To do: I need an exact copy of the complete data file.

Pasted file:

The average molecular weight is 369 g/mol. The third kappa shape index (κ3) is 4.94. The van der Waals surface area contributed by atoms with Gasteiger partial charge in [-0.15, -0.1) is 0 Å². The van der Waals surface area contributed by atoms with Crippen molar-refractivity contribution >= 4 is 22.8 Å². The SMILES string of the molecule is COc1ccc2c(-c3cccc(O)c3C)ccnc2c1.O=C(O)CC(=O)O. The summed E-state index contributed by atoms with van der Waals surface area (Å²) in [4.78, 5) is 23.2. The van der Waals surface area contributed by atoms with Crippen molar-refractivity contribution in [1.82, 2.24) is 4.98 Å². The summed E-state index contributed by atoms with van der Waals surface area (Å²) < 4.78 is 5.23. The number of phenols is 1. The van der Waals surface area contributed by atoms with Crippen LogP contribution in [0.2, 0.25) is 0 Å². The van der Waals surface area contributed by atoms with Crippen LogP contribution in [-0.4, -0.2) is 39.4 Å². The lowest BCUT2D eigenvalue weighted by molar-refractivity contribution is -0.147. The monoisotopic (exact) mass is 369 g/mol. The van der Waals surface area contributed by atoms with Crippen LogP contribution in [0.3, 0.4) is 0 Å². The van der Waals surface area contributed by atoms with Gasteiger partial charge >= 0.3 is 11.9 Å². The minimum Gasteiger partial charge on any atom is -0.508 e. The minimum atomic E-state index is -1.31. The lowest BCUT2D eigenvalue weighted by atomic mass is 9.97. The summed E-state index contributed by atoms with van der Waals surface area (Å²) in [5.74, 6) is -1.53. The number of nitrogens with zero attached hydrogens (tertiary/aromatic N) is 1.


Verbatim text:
The average molecular weight is 369 g/mol. The third kappa shape index (κ3) is 4.94. The van der Waals surface area contributed by atoms with Gasteiger partial charge in [-0.15, -0.1) is 0 Å². The van der Waals surface area contributed by atoms with Crippen molar-refractivity contribution >= 4 is 22.8 Å². The SMILES string of the molecule is COc1ccc2c(-c3cccc(O)c3C)ccnc2c1.O=C(O)CC(=O)O. The summed E-state index contributed by atoms with van der Waals surface area (Å²) in [4.78, 5) is 23.2. The van der Waals surface area contributed by atoms with Crippen molar-refractivity contribution in [1.82, 2.24) is 4.98 Å². The summed E-state index contributed by atoms with van der Waals surface area (Å²) < 4.78 is 5.23. The number of phenols is 1. The van der Waals surface area contributed by atoms with Crippen LogP contribution in [0.2, 0.25) is 0 Å². The van der Waals surface area contributed by atoms with Crippen LogP contribution in [-0.4, -0.2) is 39.4 Å². The lowest BCUT2D eigenvalue weighted by molar-refractivity contribution is -0.147. The monoisotopic (exact) mass is 369 g/mol. The van der Waals surface area contributed by atoms with Crippen LogP contribution in [0.3, 0.4) is 0 Å². The van der Waals surface area contributed by atoms with Gasteiger partial charge >= 0.3 is 11.9 Å². The minimum Gasteiger partial charge on any atom is -0.508 e. The minimum atomic E-state index is -1.31. The lowest BCUT2D eigenvalue weighted by atomic mass is 9.97. The summed E-state index contributed by atoms with van der Waals surface area (Å²) in [5.74, 6) is -1.53. The number of nitrogens with zero attached hydrogens (tertiary/aromatic N) is 1.